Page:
Thirty Days in Psalm 103 for Busy, Busy Mamas, Day 3: Bless

30DaysPs103Day3Okay! Pencils ready? Today we mark some text! Grab a green colored pencil or pen, your Bible, and a notebook, and let’s get started!

If you don’t want to mark directly in your Bible, you can print out the psalm in your favorite translation, or you can print this ESV version to use. Personally, I like marking in my Bible, because I can always go back later and review what I’ve learned. I tend to lose track of my marked print-outs.

Assignment: Pray for the Holy Spirit to teach you today.

  • Then take your green pen or pencil, and while you read all of Psalm 103, circle every appearance of the word bless. (If you are studying from the New International Version, circle the word praise.)

You should be able to find the word seven times.

  • Next, with a red pencil or pen, underline the word all as you read the psalm again.
  • As you review your markings, make a list in your notebook. List every thing and everyone who is called to bless or praise the Lord in this psalm. For example, in verse 1, David tells his soul to bless the Lord. The phrase that follows my soul would also go into your list. You should end up with at least five things in your list.
  • Review your list when you have finished. Who is bending the knee before the Lord along with us?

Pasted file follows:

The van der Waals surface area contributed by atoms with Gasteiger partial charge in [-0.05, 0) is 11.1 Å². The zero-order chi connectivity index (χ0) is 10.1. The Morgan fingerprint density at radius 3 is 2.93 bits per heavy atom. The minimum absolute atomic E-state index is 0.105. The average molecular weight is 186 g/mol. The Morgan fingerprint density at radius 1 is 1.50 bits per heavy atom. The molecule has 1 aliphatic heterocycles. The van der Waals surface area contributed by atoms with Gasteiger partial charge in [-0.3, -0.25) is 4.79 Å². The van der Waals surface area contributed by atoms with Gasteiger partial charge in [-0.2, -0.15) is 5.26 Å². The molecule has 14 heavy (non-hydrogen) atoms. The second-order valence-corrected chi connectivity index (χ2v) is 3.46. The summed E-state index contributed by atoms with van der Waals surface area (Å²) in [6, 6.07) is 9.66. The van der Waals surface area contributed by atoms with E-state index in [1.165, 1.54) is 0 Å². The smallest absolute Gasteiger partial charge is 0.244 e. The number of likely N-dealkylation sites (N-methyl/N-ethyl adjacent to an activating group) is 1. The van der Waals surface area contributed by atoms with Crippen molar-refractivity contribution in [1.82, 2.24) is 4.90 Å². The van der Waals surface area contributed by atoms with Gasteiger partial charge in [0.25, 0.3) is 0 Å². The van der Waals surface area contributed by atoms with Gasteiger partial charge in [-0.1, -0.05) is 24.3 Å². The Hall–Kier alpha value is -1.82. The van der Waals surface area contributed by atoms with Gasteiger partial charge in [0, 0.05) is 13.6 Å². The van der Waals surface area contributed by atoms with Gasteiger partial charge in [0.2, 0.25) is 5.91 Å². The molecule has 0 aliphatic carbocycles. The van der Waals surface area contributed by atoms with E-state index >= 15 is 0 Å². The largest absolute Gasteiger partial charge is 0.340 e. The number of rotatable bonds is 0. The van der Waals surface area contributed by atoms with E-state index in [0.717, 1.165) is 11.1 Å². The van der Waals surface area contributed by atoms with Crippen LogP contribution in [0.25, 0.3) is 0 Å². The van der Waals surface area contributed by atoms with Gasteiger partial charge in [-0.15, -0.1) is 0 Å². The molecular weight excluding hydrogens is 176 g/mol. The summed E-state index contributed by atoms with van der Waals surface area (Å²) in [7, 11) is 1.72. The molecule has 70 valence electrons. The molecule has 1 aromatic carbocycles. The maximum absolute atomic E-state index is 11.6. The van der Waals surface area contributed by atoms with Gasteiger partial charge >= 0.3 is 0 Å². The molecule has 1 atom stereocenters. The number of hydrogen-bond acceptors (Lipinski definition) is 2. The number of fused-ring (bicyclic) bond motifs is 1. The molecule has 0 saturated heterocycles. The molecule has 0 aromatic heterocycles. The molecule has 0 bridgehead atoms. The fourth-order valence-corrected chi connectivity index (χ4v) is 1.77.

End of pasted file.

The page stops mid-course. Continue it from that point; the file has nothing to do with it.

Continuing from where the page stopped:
I wish we had more time to study these words in detail. (The optional lesson this coming Sunday will offer some suggestions.) But we can see that no one and no thing is left out of David’s invitation to kneel before our Lord. We worship with the angels, with the hosts, with all God’s works in all places of His dominion!

For your children:

Read the Psalm aloud for your children. (If they are young, read just verses 1-2 and 20-22.) Ask them to get down on their knees every time they hear the word bless (or praise). Read slowly in the verses that include the word. Each time they kneel, take time to read the rest of the phrase. Who is blessing the Lord?

Take a minute to talk about angels and hosts and how they are described in verses 20 and 21. What do they do? What can we learn from their example?

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